DA-Notice sec: I would have kept Wikileaks confidence

The secretary of the DA Notice committee has insisted The Guardian could have sought his advice in advance of publication of the Wikileaks Afghanistan documents without risking a tip-off to the Ministry of Defence.

The DA Notice committee works with the media under a voluntary system to ensure nothing is published which could endanger the lives of British servicemen.

The Guardian revealed today that it decided not to consult the committee prior to publication of its Wikileaks stories in case the move prompted a Ministry of Defence injunction.

The 92,000 Wikileaks documents about the war in Afghanistan were given to The Guardian, New York Times and Der Speigel in advance of being made freely available online.

Guardian journalists have made clear that they took care to ensure that no information was published which could put lives at risk.

Readers’ editor Chris Elliott revealed today that the paper’s legal advice was that it faced potential legal action under the US Espionage Act and the UK Official Secrets Act if it contacted the respective governments in advance of publication.

But DA-Notice committee secretary Air Vice-Marshal Andrew Vallance has said the paper could have approached him for advice.

He told The Guardian: “I am independent of the MoD and any advice I offer [to media organisations] is always given in strictest confidence. However, if I was faced with an issue where I believe someone’s life was actually in danger I would have to think about breaking that confidence.

“As it was, I couldn’t see anything in The Guardian’s coverage which put lives directly at risk, but I understand why analysts believe that some agents may have been compromised [in the wider coverage].”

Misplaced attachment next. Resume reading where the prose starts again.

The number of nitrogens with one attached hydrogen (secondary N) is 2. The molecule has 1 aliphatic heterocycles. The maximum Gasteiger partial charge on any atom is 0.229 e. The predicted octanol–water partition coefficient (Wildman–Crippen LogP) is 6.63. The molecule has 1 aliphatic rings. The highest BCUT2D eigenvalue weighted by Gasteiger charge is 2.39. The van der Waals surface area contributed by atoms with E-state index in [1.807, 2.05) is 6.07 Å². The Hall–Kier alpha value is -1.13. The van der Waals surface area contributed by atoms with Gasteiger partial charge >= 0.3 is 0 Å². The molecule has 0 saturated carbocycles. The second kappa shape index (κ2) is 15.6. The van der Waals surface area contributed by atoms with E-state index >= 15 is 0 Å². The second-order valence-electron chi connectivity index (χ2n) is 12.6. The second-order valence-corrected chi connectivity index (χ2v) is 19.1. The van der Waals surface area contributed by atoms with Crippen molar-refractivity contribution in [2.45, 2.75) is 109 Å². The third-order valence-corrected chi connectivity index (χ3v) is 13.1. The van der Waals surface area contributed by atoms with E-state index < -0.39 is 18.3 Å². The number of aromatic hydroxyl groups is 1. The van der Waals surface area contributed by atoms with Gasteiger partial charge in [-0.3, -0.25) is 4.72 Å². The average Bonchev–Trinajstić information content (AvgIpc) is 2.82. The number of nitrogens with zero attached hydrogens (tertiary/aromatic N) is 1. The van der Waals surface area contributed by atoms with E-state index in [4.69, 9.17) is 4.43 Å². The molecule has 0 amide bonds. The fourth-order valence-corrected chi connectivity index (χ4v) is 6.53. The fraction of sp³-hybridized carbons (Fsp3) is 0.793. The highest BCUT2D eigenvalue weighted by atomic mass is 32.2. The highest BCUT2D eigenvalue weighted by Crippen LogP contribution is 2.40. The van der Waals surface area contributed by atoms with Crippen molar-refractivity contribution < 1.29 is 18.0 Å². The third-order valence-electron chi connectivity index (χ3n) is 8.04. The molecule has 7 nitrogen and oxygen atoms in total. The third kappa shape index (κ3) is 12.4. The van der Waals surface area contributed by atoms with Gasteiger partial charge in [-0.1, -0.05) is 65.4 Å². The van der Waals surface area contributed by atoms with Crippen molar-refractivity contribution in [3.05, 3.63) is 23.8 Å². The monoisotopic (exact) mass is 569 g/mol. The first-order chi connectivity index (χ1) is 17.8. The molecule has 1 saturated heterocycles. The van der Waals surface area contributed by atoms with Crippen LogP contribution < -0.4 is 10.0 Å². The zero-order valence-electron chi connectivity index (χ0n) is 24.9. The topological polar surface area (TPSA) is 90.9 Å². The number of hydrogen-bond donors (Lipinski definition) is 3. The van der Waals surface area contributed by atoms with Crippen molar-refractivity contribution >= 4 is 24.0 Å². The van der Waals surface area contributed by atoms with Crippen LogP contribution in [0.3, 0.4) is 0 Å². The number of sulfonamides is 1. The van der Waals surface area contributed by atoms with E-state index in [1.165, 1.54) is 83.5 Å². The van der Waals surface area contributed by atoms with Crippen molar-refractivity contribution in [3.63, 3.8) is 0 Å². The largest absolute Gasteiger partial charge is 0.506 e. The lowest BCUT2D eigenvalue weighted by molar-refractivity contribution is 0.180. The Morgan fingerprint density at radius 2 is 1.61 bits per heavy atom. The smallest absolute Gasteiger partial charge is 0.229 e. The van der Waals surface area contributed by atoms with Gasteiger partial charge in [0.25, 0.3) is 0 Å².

Guardian editor Alan Rusbridger is also quoted in Elliott’s column today.

He said: “We were very careful to vet everything we published, using advice from regional specialists. We also tried to influence Julian Assange [Wikileaks founder] to redact names…

“We satisfied ourselves that that we hadn’t broken our own internal rules in the way we handled these documents. We generally don’t identify serving intelligence operatives or their contacts, although you can never say never. I don’t believe we have ever done so…

“In the end you weigh up what you believe to be public good against public harm, you try to minimise the harm by highlighting public material of most public interest. You have a discussion about whether journalists should make those decisions but what it comes down to is whether you believe in the fourth estate.

“Alternatively you leave these decisions to be taken by elected officials or parliament but I believe that would mean that virtually no material would be released.”

The full Wikileaks release of documents does include mentions of named Afghans who worked with US military.

The Times reported last month that Afghan and US Government sources believed information in the Wikileaks documents has put lives in danger.

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